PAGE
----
Albert Calmette, pioneering social medicine

From Nice to Lille, via Ho Chi Minh City and Phnom Penh, many schools, hospitals and streets are named after Calmette. And for good reason, as all of these were places where Albert Calmette worked to improve hygiene and healthcare. A pioneer of social medicine, his work on tuberculosis focused on both research and health education.


After taking Émile Roux’s course at the Institut Pasteur, because of his experience as a sailor, Albert Calmette was sent by Louis Pasteur in 1890 to open the first Institut Pasteur outside mainland France, in Saigon. Very soon, patients from Cochinchina, the Malay States, Hong Kong and Shanghai were arriving for rabies treatment.

Treatment for cobra bites

At the time, smallpox was raging in Indochina. Albert Calmette organized the production of vaccines adapted to the local climate. He also developed a serotherapy treatment for venomous snake bites. At the time, cobras were killing 21,000 people in India and many in Cochinchina as cobras took shelter in houses during floods.

Contribution to urban hygiene

On his return to France, Émile Roux and Louis Pasteur tasked him with opening an Institut Pasteur in Lille. This was inaugurated in 1899 and he was to stay there for 25 years. His work on public hygiene (sanitation in laborers’ housing, slum prevention, wastewater treatment systems) helped bring sanitation to the city. He also opened dispensaries for laborers. Albert Calmette was a pioneer in social medicine. His work on tuberculosis involved researching the disease itself as well as health education. In 1921, along with Camille Guérin, he developed a tuberculosis vaccine from an attenuated bovine bacillus discovered in 1908, Bacillus Calmette-Guérin or BCG. The BCG vaccine spread worldwide, significantly helping curb the disease. 

Albert Calmette, a trailblazer in an international network dedicated to human health

Émile Roux paid tribute to Albert Calmette in these terms: “It was through his extraordinarily hard work, during his two and a half years in Indochina that Calmette was to show the huge service that microbiology could provide in the country. Calmette’s foundation served as a model for the institutes that have since been set up in all overseas territories, under the influence of our country.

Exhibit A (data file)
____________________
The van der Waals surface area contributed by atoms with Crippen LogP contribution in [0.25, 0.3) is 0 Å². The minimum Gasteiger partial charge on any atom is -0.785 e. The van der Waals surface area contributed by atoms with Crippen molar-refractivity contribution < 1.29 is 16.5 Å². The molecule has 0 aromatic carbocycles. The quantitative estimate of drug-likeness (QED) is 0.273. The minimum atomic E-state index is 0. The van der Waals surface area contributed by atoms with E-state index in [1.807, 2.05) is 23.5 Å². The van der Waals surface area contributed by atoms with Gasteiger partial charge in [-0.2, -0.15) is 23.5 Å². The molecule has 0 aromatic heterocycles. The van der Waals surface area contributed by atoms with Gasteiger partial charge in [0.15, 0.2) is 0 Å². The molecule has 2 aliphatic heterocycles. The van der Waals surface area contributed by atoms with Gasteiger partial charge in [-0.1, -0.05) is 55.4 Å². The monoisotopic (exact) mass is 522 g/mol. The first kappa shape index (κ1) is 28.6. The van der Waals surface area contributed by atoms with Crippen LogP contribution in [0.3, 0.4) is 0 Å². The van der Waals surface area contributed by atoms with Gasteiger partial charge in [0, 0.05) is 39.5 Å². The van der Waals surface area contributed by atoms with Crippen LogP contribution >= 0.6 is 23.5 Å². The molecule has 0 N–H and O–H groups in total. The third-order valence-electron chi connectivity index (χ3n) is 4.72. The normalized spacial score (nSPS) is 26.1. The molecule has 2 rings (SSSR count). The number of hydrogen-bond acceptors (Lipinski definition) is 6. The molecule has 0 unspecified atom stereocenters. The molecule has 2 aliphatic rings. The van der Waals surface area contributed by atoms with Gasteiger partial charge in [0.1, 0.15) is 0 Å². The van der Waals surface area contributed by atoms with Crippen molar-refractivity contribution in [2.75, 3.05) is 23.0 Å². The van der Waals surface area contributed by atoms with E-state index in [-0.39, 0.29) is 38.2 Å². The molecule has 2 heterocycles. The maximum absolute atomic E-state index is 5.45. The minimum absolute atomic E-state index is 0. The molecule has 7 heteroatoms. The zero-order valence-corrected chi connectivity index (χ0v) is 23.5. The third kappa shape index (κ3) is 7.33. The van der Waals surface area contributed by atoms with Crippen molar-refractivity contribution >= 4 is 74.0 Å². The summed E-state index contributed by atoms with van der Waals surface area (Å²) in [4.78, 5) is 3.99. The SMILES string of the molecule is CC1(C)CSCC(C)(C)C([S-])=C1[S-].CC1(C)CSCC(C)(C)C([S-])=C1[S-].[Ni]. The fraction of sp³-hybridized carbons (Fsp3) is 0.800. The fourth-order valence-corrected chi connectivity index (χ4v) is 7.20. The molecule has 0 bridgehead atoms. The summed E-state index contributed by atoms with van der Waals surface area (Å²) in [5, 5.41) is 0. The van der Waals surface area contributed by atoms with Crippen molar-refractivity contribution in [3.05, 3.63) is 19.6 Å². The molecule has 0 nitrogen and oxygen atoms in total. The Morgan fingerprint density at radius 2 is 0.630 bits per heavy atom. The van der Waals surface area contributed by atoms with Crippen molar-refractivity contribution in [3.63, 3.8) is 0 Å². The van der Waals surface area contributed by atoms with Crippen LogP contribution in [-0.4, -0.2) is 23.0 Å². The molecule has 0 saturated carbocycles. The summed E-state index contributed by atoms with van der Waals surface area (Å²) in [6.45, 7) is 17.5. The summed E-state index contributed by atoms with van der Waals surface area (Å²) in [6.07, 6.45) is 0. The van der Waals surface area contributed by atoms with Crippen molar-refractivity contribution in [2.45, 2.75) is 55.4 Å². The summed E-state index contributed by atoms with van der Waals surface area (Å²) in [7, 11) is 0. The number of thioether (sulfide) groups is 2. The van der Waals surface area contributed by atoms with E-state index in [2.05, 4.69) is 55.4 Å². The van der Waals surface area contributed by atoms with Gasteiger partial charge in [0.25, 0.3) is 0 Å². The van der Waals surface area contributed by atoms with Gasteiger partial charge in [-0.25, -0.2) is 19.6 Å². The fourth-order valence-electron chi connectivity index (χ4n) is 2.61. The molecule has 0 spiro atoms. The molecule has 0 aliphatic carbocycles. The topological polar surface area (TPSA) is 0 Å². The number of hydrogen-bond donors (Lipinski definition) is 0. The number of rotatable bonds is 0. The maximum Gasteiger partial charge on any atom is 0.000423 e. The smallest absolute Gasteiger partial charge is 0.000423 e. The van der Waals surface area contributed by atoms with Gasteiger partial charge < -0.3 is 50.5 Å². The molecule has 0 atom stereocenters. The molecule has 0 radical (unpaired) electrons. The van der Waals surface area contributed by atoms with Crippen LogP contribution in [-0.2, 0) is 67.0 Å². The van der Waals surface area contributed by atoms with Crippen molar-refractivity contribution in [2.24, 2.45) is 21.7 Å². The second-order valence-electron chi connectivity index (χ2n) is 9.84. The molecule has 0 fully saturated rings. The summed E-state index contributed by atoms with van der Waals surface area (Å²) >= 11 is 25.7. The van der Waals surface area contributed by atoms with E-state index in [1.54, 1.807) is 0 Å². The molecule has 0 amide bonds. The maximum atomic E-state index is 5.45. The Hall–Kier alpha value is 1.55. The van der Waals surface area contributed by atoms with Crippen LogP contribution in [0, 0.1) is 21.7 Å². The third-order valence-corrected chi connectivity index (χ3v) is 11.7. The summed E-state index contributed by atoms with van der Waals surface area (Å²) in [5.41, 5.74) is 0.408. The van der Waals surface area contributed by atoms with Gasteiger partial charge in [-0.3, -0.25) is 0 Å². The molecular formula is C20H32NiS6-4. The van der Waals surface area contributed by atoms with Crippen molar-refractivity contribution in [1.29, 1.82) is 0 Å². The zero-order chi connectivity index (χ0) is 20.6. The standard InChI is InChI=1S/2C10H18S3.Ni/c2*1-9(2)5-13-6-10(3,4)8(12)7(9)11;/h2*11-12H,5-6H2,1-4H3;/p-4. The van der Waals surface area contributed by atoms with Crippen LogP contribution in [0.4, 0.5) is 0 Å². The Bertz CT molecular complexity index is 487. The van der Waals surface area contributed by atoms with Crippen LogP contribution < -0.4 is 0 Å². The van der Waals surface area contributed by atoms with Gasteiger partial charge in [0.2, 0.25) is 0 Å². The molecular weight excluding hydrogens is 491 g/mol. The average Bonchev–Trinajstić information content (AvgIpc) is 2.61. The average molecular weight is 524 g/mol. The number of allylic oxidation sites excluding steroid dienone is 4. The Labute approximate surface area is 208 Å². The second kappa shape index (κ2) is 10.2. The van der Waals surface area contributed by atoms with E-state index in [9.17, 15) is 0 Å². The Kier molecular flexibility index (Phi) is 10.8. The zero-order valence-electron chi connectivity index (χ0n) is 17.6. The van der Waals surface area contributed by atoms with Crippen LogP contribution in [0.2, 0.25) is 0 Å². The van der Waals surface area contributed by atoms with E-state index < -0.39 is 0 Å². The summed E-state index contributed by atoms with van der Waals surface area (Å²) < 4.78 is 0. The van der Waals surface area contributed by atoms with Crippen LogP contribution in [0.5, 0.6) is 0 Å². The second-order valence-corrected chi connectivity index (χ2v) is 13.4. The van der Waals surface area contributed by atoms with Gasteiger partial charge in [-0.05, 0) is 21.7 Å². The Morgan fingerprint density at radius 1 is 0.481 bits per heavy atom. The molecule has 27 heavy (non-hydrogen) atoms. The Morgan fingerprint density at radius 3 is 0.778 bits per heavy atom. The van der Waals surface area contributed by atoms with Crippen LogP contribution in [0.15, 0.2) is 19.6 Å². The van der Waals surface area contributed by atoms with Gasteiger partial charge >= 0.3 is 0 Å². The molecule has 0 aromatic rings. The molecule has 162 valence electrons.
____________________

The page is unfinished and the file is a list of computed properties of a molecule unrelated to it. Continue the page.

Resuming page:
After that, many Institut Pasteur scientists would go on to set up institutes throughout the world: Turkey in 1893, China in 1895, India in 1896, Senegal in 1896, Brazil in 1901, Algeria in 1902, Congo in 1906… This network now has around thirty members and is called the Pasteur Network.

Timeline of the life of Albert Calmette

> July 12, 1863
Born in Nice (Alpes-Maritimes)

> 1881-1887
Studies at the school of naval medicine in Brest. Serves in the French Navy medical corps and takes part in the Chinese campaign and then in the Gabon-Congo campaign.

> 1886
M.D. on malaria.

> 1890-1893
Works as a bacteriology intern under Émile Roux at the Institut Pasteur. Sets up an Institut Pasteur in Saigon in 1891, where he organizes the production of rabies and smallpox vaccines. Dedicates himself to toxicology, studies snake venom and develops an effective serum against all snake bites.

> 1893-1895
Returns to France, where he continues his research at the Institut Pasteur into antivenom serotherapy and a bubonic plague serum (in collaboration with Yersin).

> 1895-1920
Founds and heads the Institut Pasteur de Lille, inaugurated in 1899. An advocate of social medicine. In charge of organizing auxiliary military hospitals during the war.

> 1909 and 1920
Takes part in the foundation of the Algiers branch and the Athens branch.

> 1919 and 1927
Elected to France's Academy of Medicine and Academy of Sciences.

> 1919-1933
In Paris, rebuilds a team to work on the tuberculosis bacillus and BCG.

> 1921
Guérin and Calmette develop the BCG vaccine (Bacillus Calmette-Guérin).

> 1933
Dies in Paris.

Photo: The young Albert Calmette. Copyright: Institut Pasteur/Musée Pasteur

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